Just as most music aficionados of a certain age probably recall exactly where they were when we first heard Teena Marie, we’ll likely never forget what we were doing when we received word of her untimely demise. News of the singer, songwriter, and producer’s death, which occurred on the 31st year of her music career and six years after the death of her mentor Rick James, was in large measure a reflection of the social networking age: unconfirmed reports resounded throughout Twitter, Facebook and the blogosphere before finally being confirmed by her publicist.
It was both a measure of fans’ disbelief and a coda of the public’s skepticism about Internet rumors that the news of Marie’s death was initially dismissed, given that it came immediately on the heels of bizarre reports that actor Charlie Sheen had died over the weekend. The circumstances surrounding Marie’s death at the far-too-young age of 54 were eerily reminiscent of those involving the death of music icon Michael Jackson in 2009, another music icon who died with no advance warning.
Born Mary Christine Brockert, the R&B chanteuse with the powerhouse voice grew up in a predominantly black Los Angeles neighborhood, and counted mostly African-American musical icons among her musical influences. She first rose to prominence by way of her professional and personal relationship with the late James, and was one of Motown’s first Caucasian artists. At the time of her signing to the label in 1976, Motown executives reportedly fretted about possible backlash from black audiences should they discover she was white.
According to Marie’s biography on Billboard.com, her debut album in 1979 didn’t even feature her picture: most programmers at black radio stations operated under the assumption she was black. Over time, she became affectionately referred to as “the Ivory Queen of Soul” — a hat-tip to the fact that whatever she may have lacked in melanin, she most assuredly compensated for in singing talent.
Not that anyone who spent a moment listening to her sing would have any grounds to question her authenticity as a soul artist. Who among us doesn’t recall being bowled over by her debut with James on “I’m Just a Sucker for Your Love”, or the chill we got from hearing her sultry voice alongside James in their signature ballad, “Fire and Desire”? In a musical genre often noted for the “baby-making” qualities it engenders, Marie stood out for her ability to project fiery passion through her ballads, or clear a dance floor with pulsating, rhythmic beats such as those found on her immortal ‘Square Biz.’ Marie’s songs have withstood the test of time, and found new life in the music industry’s sincerest form of flattery and imitation. Her smash hit ‘Ooh La la la’ was sampled in part by The Fugees on their 1996 single, ‘Fu-Gee-La.’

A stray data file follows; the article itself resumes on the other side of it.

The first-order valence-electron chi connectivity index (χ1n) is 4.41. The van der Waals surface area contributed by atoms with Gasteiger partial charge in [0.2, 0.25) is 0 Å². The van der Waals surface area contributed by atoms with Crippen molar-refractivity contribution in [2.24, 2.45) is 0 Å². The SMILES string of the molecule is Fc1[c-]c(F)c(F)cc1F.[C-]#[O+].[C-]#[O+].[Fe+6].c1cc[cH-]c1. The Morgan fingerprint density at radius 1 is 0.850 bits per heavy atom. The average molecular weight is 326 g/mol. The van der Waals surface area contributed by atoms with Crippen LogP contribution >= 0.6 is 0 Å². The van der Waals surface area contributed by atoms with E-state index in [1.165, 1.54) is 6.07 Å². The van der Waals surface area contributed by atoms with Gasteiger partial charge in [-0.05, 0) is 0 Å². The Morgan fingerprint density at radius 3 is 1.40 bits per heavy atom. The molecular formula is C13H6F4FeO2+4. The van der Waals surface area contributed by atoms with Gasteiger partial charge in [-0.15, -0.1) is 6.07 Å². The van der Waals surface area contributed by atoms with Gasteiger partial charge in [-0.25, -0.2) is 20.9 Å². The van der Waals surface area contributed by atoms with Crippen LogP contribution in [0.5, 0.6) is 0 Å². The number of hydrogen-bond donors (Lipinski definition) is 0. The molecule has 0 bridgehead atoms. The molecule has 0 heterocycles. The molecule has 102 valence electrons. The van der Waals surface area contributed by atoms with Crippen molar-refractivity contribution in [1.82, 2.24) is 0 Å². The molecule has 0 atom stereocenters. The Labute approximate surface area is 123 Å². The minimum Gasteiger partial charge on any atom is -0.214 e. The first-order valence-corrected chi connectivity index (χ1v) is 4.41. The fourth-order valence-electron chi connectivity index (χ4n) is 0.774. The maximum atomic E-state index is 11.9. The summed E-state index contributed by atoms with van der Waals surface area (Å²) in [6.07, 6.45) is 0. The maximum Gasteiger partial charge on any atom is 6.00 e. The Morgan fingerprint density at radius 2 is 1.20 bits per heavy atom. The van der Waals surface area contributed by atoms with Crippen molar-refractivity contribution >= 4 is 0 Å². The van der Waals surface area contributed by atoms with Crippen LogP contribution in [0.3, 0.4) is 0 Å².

But for all of the early brouhaha surrounding her ethnicity, Marie stood out for her enduring appeal to black listeners. The music industry is replete with examples of “crossover” artists — Madonna, Boy George and George Michael being among the most prominent examples — who achieved initial acclaim from African-American audiences through the use of R&B-influenced sound. These same artists later transitioned into full-fledged (and more lucrative) pop careers, and never looked back.
For her part, Marie remained true to the genre, and audiences repaid that loyalty with their unyielding support. Even as her career appeared to peak in the late 1980s and she was dropped by her label, Epic, fans continued to flock to Marie’s live shows and played her songs endlessly.
Marie’s success as a soul singer also has much to teach us as music fans, specifically about the color-blindness of talent, and the content of a musician’s character. Her decidedly white lineage notwithstanding, the embrace of Marie by black audiences illustrates the extent to which her ethnicity probably never should have been an issue in the first place. Like people of all races who love music, blacks recognize talent when they see or hear it. It goes without saying that Teena Marie was a woman of unparalleled musical deftness.
Farewell, Lady T. You will be sorely missed.